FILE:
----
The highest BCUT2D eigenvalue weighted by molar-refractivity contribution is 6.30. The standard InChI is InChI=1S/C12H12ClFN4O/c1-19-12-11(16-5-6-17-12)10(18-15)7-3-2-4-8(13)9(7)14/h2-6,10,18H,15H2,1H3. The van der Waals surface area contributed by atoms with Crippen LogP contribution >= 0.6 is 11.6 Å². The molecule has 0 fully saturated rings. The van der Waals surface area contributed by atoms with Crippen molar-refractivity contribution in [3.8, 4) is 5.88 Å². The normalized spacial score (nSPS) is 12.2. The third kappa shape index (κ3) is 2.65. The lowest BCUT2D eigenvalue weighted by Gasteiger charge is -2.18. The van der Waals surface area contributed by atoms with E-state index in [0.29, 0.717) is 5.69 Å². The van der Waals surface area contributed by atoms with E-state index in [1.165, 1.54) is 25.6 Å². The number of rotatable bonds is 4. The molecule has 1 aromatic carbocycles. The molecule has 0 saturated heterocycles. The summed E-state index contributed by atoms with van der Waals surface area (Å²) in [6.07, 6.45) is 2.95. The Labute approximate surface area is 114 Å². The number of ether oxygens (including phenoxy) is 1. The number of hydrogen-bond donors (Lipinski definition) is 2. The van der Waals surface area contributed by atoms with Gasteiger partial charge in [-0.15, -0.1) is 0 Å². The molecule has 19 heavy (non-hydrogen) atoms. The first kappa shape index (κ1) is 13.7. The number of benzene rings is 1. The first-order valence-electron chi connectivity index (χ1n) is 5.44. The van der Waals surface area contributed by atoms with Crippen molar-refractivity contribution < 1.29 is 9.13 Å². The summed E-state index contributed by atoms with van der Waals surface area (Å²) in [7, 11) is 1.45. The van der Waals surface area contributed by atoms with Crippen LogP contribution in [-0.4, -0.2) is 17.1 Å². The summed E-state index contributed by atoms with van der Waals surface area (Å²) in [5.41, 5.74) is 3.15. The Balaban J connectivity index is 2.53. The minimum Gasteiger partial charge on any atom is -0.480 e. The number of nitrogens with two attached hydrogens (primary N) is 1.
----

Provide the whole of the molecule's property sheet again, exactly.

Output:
The highest BCUT2D eigenvalue weighted by molar-refractivity contribution is 6.30. The standard InChI is InChI=1S/C12H12ClFN4O/c1-19-12-11(16-5-6-17-12)10(18-15)7-3-2-4-8(13)9(7)14/h2-6,10,18H,15H2,1H3. The van der Waals surface area contributed by atoms with Crippen LogP contribution >= 0.6 is 11.6 Å². The molecule has 0 fully saturated rings. The van der Waals surface area contributed by atoms with Crippen molar-refractivity contribution in [3.8, 4) is 5.88 Å². The normalized spacial score (nSPS) is 12.2. The third kappa shape index (κ3) is 2.65. The lowest BCUT2D eigenvalue weighted by Gasteiger charge is -2.18. The van der Waals surface area contributed by atoms with E-state index in [0.29, 0.717) is 5.69 Å². The van der Waals surface area contributed by atoms with E-state index in [1.165, 1.54) is 25.6 Å². The number of rotatable bonds is 4. The molecule has 1 aromatic carbocycles. The molecule has 0 saturated heterocycles. The summed E-state index contributed by atoms with van der Waals surface area (Å²) in [6.07, 6.45) is 2.95. The Labute approximate surface area is 114 Å². The number of ether oxygens (including phenoxy) is 1. The number of hydrogen-bond donors (Lipinski definition) is 2. The van der Waals surface area contributed by atoms with Gasteiger partial charge in [-0.15, -0.1) is 0 Å². The molecule has 19 heavy (non-hydrogen) atoms. The first kappa shape index (κ1) is 13.7. The number of benzene rings is 1. The first-order valence-electron chi connectivity index (χ1n) is 5.44. The van der Waals surface area contributed by atoms with Crippen molar-refractivity contribution < 1.29 is 9.13 Å². The summed E-state index contributed by atoms with van der Waals surface area (Å²) in [7, 11) is 1.45. The van der Waals surface area contributed by atoms with Crippen LogP contribution in [-0.4, -0.2) is 17.1 Å². The summed E-state index contributed by atoms with van der Waals surface area (Å²) in [5.41, 5.74) is 3.15. The Balaban J connectivity index is 2.53. The minimum Gasteiger partial charge on any atom is -0.480 e. The number of nitrogens with two attached hydrogens (primary N) is 1.